Employing these parameters, we can establish some basic facts about Jesus. Independent attestation allows us to conclude that Jesus did have exactly twelve apostles. Every gospel and Paul reference the twelve.[viii] Luke even describes the process of replacing Judas in the twelve in the very first chapter of the Acts of the Apostles.[ix] Most likely, the number—but not the names of the apostles— was so well-preserved for the allusion it makes to the twelve tribes of Israel. We might then say with historical credibility that Jesus, implicitly or otherwise, represented the establishment of a new nation for the Jews not just retrospectively but in his own historical moment.
Jesus almost certainly performed “surprising deeds” as Josephus called them, depicted as healings, miracles, or signs by the gospel writers.[x] The specific miracles are more difficult to definitively determine. The only miracle that appears in all four gospel accounts is the feeding of the 5,000.[xi] Nevertheless, recurring types of miracles appear, including Jesus’ demonstration of his control over nature by walking on water and producing a plentiful catch of fish.[xii] We can also say that the ministry of Jesus was closely associated with healings. While John does not describe any of exactly the same healing miracles as Mark or Source Q, all three sources attribute healings to Jesus. Four different accounts of Jesus healing blind people appear in the gospels: two men described in Matthew, an account of Bartimaeus in Mark’s tradition, one reported by Mark but not by Matthew or Luke, and a single account in John.[xiii] Where time and retelling may have conflated or repeated stories of healing, we can affirm with confidence that these accounts originated in the wake of real events of the historical Jesus.
The second of Ehrman’s methods is the criterion of dissimilarity, which highlights events that the reporter may have had less vested interest in retelling. The criterion assumes accounts that provide a degree of contradiction are more likely true. It is a paradoxical but well-suited mechanism for an analysis of Jesus. This criterion rises from the idea that eager evangelists of early Christianity may have constructed stories and parables of Jesus to elaborate on what they understood his teachings to be. But while some accounts of Jesus are palatable and attractive to wide audiences, many certainly are not. Stories that do not as easily conform to the basic themes of Jesus’ teaching or those which challenge closely held values of the Jewish community yet remain integral to early Christian teachings intrigue scholars and speak to the early church’s commitment to truthful retellings.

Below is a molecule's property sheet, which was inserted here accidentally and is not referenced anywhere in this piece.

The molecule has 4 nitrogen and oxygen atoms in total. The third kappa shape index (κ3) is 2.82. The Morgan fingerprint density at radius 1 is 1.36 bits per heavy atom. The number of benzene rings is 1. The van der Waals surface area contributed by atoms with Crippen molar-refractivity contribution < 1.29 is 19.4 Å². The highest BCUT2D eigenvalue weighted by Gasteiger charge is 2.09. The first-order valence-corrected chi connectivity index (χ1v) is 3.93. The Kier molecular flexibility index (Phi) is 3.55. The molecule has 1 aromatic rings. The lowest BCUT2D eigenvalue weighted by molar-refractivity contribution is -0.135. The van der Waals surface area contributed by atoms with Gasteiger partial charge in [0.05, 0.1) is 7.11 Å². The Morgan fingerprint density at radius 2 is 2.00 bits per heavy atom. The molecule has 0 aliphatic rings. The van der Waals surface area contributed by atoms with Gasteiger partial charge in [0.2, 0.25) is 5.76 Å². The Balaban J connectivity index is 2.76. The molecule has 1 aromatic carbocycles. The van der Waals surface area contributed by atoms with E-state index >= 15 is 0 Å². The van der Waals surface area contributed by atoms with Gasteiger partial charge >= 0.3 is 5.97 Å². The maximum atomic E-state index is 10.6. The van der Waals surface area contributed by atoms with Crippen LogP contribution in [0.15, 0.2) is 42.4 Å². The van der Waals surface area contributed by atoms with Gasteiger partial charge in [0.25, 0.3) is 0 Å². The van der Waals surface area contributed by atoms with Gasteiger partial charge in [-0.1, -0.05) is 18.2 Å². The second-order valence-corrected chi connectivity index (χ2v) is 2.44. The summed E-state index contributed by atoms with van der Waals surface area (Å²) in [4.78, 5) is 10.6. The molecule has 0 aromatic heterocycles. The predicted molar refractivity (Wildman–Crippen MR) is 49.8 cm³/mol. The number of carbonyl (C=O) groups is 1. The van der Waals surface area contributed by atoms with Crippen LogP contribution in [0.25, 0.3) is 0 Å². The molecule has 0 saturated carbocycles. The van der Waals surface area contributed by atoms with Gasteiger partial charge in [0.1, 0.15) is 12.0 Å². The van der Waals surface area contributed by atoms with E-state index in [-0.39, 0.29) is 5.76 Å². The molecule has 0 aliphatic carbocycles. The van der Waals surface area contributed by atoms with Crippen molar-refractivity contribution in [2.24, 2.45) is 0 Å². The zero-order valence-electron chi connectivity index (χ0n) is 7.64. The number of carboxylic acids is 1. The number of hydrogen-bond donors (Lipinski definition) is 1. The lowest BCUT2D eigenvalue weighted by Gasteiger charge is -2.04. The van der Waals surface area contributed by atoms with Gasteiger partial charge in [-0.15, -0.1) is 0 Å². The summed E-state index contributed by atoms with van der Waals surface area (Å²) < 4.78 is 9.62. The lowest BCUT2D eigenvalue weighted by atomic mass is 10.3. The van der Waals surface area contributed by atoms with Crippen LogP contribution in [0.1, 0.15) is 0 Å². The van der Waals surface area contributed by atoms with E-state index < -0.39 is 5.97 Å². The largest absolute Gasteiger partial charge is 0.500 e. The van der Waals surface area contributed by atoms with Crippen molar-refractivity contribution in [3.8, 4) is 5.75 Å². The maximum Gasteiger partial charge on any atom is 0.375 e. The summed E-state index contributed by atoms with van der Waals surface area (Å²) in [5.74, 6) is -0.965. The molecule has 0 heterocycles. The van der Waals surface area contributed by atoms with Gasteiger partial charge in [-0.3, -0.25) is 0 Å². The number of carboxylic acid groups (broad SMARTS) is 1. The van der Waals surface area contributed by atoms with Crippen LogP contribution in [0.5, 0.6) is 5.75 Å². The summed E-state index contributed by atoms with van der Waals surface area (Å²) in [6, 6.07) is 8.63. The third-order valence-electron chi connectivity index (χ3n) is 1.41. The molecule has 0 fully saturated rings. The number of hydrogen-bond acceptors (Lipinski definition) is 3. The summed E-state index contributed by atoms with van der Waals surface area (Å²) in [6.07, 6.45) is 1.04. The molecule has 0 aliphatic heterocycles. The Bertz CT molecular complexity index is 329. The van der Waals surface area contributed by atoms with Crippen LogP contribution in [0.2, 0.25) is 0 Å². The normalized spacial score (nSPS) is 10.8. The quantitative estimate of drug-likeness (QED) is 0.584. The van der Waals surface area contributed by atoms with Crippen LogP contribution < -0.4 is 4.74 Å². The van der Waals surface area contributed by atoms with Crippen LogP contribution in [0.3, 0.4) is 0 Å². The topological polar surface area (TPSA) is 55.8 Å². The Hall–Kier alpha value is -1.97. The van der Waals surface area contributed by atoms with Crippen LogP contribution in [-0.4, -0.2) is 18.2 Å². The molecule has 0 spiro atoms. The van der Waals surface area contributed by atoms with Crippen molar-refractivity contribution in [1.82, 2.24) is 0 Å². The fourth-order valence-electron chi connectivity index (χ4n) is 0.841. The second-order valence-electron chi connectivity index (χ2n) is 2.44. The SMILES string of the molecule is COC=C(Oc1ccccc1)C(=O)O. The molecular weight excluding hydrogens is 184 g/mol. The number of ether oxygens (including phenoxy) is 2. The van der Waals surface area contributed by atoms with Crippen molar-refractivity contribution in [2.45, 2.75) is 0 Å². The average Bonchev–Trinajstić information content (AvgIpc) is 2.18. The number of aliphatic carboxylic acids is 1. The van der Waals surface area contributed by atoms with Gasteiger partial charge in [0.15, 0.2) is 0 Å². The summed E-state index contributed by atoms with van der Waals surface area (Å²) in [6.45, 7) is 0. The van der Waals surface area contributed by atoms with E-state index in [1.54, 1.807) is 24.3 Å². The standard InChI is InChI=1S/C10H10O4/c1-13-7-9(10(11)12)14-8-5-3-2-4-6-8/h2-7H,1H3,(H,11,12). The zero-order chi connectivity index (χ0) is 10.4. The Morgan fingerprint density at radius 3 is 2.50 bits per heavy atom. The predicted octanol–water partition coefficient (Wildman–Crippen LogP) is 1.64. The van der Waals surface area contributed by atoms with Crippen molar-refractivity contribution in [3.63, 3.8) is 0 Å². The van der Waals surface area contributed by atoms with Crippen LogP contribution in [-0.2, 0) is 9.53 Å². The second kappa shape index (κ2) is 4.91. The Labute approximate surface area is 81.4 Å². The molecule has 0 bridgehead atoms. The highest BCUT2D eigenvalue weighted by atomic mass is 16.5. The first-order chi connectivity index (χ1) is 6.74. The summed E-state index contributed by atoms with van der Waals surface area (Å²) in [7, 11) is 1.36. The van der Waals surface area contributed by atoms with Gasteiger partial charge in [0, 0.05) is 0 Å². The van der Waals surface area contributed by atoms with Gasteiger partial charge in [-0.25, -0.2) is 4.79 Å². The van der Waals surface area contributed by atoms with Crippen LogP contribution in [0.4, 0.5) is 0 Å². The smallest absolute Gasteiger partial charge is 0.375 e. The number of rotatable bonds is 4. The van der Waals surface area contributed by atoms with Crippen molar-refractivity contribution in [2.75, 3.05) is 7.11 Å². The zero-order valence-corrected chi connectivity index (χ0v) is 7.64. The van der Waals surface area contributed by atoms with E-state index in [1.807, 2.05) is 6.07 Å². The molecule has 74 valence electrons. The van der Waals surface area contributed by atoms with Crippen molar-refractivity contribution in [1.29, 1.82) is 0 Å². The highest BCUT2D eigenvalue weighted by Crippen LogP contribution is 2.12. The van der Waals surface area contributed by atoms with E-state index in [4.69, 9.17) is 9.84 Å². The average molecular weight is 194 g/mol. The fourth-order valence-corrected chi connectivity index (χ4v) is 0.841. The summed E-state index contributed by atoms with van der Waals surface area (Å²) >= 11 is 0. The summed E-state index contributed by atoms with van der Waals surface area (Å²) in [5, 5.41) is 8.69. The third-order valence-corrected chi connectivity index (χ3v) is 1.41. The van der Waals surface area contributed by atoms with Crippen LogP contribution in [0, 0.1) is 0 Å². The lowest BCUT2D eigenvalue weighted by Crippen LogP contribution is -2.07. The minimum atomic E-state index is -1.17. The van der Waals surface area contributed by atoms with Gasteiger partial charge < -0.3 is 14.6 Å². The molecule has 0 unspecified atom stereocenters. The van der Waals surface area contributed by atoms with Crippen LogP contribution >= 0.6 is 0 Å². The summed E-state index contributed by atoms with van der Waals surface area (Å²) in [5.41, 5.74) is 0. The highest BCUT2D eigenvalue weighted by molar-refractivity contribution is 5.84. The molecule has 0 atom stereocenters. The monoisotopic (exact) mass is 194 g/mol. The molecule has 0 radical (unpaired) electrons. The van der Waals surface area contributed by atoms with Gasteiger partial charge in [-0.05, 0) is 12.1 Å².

Critics of this method argue that we only uncover the limitations of our understanding of early Judeo- Christian thought, and thus highlight only our own constraints.[xiv] I find the tension between Jewish doctrine and early Christian claims valid and fruitful in discerning the authenticity of Jesus’ historic position. Given that so many of the early church leaders were committed Jews, where their new doctrine contends with Jewish tradition was surely of acute significance to them and to the early church.
Ehrman examines dissimilarity to make a case for the baptism of Jesus by John the Baptist, the betrayal by Judas, and the crucifixion.[xv] The baptism, which is also supported by independent attestation, creates discomfort for early Judeo-Christian communities because it suggests a backwards hierarchy between Jesus and John. We can sense within the telling of Jesus’ baptism that the story evokes discomfort for both the scene’s characters and the authors. Amidst claims of Jesus’ high status and divinity, the submission to baptism is hard to explain.[xvi] None of the gospels can clearly justify the dynamic between John the Baptist and Jesus.[xvii] For this very reason, we can reasonably conclude that Jesus’ baptism did actually occur.
The criterion of dissimilarity can also affirm that Jesus was preaching as a Jewish teacher and challenging Jewish religious leaders. His teachings to and about Jewish leaders caused discord within the early church.[xviii] In the gospels and in early Christian texts, Jesus preaches redemption not only to the Jews, but to the entire world. He promotes the expansion of God’s grace toward the Gentile people.[xix] Luke and Paul are particularly adamant that Jesus is the savior for the Gentiles as much as for the Jews. Even Luke and Peter acknowledge the Jewish heritage of Jesus, and also place him at the synagogue and declare that he was sent by the God of the Jews.[xx] Despite the formation of an independent religion in Jesus’ name, the historical Jesus must have practiced and affirmed Judaism.
Nevertheless, Jesus is depicted challenging Jewish Sabbath laws both in the synoptic gospels and in John.[xxi] In the synoptic gospels, he begins to challenge the keeping and interpreting of Jewish law in other ways as well. He declares that there will be no marriage in heaven, he challenges conceptions of ritual cleanliness, and he excuses his disciples from fasting.[xxii] Paul also presents Jesus like this in his letters, attributing the fulfillment of Hebrew Bible law to Jesus and specifically releasing Christians from the obligation to maintain Sabbath and food laws in Colossians.[xxiii] It is reasonable to dispute the validity of the specifics of any one event where Jesus challenged Jewish authority, particularly events unique to the synoptic gospels, but as a general feature of his ministry, Jesus’ posture towards Jewish law depicted in the New Testament passes the scrutiny of historical analysis.